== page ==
Milwaukee Railroad Co. v. Soutter & Knapp,
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72 U.S. 660 (1866)
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U.S. Supreme Court
Milwaukee Railroad Co. v. Soutter & Knapp, 72 U.S. 5 Wall. 660 660 (1866)
Milwaukee Railroad Co. v. Soutter & Knapp
72 U.S. (5 Wall.) 660
APPEAL FROM THE CIRCUIT COURT OF THE
UNITED STATES FOR THE DISTRICT OF WISCONSIN
The act of confirming or setting aside a sale made by a commissioner in chancery, involving, as it often does, the exercise of a very delicate judgment and discretion, cannot be regarded as a mere control of the ministerial duties of an officer in the execution of final process.
Hence, under the case of Bronson v. La Crosse Railroad Co., 1 Wall. 405, here approved, such an act belonged, under the Congressional statutes of July 15, 1862, and 3 March, 1863, 12 Stat. at Large 576 and 807, to the Circuit Court of Wisconsin, and not to the district court, even though the sale was made under a decree of foreclosure in the last-named court, rendered before the Act of July 15, 1862, and when, therefore, the district court was possessed of full circuit court powers.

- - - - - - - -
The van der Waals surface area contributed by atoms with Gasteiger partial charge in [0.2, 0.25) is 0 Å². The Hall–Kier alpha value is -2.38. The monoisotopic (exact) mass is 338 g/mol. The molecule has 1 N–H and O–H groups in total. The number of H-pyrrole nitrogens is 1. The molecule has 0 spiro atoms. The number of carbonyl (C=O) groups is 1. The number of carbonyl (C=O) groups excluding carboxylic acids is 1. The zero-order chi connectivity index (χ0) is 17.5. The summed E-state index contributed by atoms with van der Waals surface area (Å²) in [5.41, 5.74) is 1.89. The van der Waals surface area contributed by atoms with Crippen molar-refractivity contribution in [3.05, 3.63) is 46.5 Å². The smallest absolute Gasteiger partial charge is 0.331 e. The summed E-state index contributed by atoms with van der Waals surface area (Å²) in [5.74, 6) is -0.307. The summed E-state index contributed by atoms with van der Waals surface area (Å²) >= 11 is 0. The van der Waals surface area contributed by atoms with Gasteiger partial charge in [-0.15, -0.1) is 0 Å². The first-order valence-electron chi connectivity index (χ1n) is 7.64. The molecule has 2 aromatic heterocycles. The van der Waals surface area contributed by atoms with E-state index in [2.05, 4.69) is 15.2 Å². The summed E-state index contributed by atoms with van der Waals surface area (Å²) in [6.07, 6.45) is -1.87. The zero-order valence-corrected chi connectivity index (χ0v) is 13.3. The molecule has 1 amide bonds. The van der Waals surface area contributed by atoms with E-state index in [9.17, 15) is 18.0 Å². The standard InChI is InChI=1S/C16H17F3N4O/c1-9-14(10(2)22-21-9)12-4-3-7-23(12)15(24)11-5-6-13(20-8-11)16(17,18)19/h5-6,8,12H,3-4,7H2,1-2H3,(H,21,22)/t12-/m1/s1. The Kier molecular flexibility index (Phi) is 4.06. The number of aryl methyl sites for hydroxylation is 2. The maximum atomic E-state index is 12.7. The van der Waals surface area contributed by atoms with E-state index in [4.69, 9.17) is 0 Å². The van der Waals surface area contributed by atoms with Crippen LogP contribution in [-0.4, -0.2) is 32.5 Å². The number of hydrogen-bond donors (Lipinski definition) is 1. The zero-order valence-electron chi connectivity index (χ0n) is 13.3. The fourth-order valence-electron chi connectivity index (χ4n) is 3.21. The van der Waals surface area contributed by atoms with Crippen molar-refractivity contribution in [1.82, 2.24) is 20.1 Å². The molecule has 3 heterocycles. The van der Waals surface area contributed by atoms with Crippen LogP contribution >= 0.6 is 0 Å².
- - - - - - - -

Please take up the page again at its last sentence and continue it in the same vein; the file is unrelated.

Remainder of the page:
This was an appeal by the Milwaukee & Minnesota Railroad Company from an order of court confirming a sale made by the marshal under a decree of foreclosure of a mortgage on the western division of the La Crosse & Milwaukee Railroad.
The facts out of which the appeal grew were these:
The original decree of foreclosure was rendered by the District Court of Wisconsin, then possessing full circuit court powers, on the 13th of January, 1862, and on the 2d of October, 1862, the marshal made a sale under that decree. In the meantime, to-wit, on the 15th July, 1862, Congress, by an
act of that date, had established a circuit court for the district of Wisconsin, whereby all causes then pending in the district court which might have been brought or which could have been originally cognizable in a circuit court were transferred to the circuit court and the district court was deprived of all circuit court powers. The marshal therefore returned the report of his sale into the circuit court. This was on the 6th day of October, 1862.
After several orders partially confirming the sale, the circuit court, January 17, 1863, set it aside and ordered the marshal to sell again according to the original decree. On the 25th of April thereafter, the marshal made another sale.
Congress, however, on the 3d March, 1863, had passed a statute authorizing the district courts where they had rendered final judgments or decrees, prior to the act of July 15, 1862, in cases which might have been brought, and could have been originally cognizable in a circuit court,
"to issue writs of execution or other final process or to use such other powers and proceedings as might be in accordance with law, to enforce the judgments and decrees aforesaid."
Acting under this law, the marshal reported this sale to the district court, and that court made an order of confirmation. The appellants here applied to the circuit court for a rule on the marshal to make a report of his sale to that court, which application was refused.